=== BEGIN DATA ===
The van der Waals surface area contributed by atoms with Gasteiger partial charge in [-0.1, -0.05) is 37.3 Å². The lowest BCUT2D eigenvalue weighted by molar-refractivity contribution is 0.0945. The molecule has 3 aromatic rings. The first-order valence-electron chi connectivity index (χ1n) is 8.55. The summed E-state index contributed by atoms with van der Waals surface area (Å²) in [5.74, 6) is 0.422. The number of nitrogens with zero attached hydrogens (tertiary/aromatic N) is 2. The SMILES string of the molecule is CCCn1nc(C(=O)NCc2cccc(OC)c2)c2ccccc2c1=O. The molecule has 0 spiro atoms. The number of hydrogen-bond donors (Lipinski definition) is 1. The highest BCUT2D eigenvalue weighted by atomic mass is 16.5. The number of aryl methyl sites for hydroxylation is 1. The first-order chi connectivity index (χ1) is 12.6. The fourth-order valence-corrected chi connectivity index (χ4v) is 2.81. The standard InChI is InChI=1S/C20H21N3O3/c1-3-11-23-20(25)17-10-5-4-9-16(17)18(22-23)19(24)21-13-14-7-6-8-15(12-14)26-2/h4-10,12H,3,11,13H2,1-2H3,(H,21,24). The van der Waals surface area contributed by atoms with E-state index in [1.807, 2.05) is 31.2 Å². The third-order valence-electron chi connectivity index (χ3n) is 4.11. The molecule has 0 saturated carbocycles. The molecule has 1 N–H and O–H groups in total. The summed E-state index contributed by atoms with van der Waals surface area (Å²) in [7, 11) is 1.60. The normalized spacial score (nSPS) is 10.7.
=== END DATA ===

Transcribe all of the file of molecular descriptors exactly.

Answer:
The van der Waals surface area contributed by atoms with Gasteiger partial charge in [-0.1, -0.05) is 37.3 Å². The lowest BCUT2D eigenvalue weighted by molar-refractivity contribution is 0.0945. The molecule has 3 aromatic rings. The first-order valence-electron chi connectivity index (χ1n) is 8.55. The summed E-state index contributed by atoms with van der Waals surface area (Å²) in [5.74, 6) is 0.422. The number of nitrogens with zero attached hydrogens (tertiary/aromatic N) is 2. The SMILES string of the molecule is CCCn1nc(C(=O)NCc2cccc(OC)c2)c2ccccc2c1=O. The molecule has 0 spiro atoms. The number of hydrogen-bond donors (Lipinski definition) is 1. The highest BCUT2D eigenvalue weighted by atomic mass is 16.5. The number of aryl methyl sites for hydroxylation is 1. The first-order chi connectivity index (χ1) is 12.6. The fourth-order valence-corrected chi connectivity index (χ4v) is 2.81. The standard InChI is InChI=1S/C20H21N3O3/c1-3-11-23-20(25)17-10-5-4-9-16(17)18(22-23)19(24)21-13-14-7-6-8-15(12-14)26-2/h4-10,12H,3,11,13H2,1-2H3,(H,21,24). The van der Waals surface area contributed by atoms with E-state index in [1.807, 2.05) is 31.2 Å². The third-order valence-electron chi connectivity index (χ3n) is 4.11. The molecule has 0 saturated carbocycles. The molecule has 1 N–H and O–H groups in total. The summed E-state index contributed by atoms with van der Waals surface area (Å²) in [7, 11) is 1.60. The normalized spacial score (nSPS) is 10.7.